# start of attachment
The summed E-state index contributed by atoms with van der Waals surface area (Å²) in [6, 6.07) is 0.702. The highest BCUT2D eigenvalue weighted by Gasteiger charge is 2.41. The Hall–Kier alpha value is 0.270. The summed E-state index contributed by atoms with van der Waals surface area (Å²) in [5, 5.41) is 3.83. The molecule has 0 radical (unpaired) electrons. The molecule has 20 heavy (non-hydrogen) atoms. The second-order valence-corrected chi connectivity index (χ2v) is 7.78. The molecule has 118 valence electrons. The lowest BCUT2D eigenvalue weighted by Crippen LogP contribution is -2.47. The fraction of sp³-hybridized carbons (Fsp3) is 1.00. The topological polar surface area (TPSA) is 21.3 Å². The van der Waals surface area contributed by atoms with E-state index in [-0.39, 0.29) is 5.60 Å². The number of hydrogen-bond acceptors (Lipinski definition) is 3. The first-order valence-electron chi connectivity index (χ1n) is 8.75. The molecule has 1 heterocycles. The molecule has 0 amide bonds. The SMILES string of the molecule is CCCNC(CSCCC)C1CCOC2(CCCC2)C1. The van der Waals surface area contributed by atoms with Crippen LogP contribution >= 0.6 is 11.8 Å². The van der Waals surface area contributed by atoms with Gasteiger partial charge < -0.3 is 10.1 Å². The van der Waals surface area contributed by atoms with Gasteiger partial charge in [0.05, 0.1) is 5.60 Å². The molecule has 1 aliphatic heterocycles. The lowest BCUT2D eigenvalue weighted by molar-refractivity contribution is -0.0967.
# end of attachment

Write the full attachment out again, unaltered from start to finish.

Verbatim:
The summed E-state index contributed by atoms with van der Waals surface area (Å²) in [6, 6.07) is 0.702. The highest BCUT2D eigenvalue weighted by Gasteiger charge is 2.41. The Hall–Kier alpha value is 0.270. The summed E-state index contributed by atoms with van der Waals surface area (Å²) in [5, 5.41) is 3.83. The molecule has 0 radical (unpaired) electrons. The molecule has 20 heavy (non-hydrogen) atoms. The second-order valence-corrected chi connectivity index (χ2v) is 7.78. The molecule has 118 valence electrons. The lowest BCUT2D eigenvalue weighted by Crippen LogP contribution is -2.47. The fraction of sp³-hybridized carbons (Fsp3) is 1.00. The topological polar surface area (TPSA) is 21.3 Å². The van der Waals surface area contributed by atoms with E-state index in [-0.39, 0.29) is 5.60 Å². The number of hydrogen-bond acceptors (Lipinski definition) is 3. The first-order valence-electron chi connectivity index (χ1n) is 8.75. The molecule has 1 heterocycles. The molecule has 0 amide bonds. The SMILES string of the molecule is CCCNC(CSCCC)C1CCOC2(CCCC2)C1. The van der Waals surface area contributed by atoms with Crippen LogP contribution >= 0.6 is 11.8 Å². The van der Waals surface area contributed by atoms with Gasteiger partial charge < -0.3 is 10.1 Å². The van der Waals surface area contributed by atoms with Gasteiger partial charge in [0.05, 0.1) is 5.60 Å². The molecule has 1 aliphatic heterocycles. The lowest BCUT2D eigenvalue weighted by molar-refractivity contribution is -0.0967.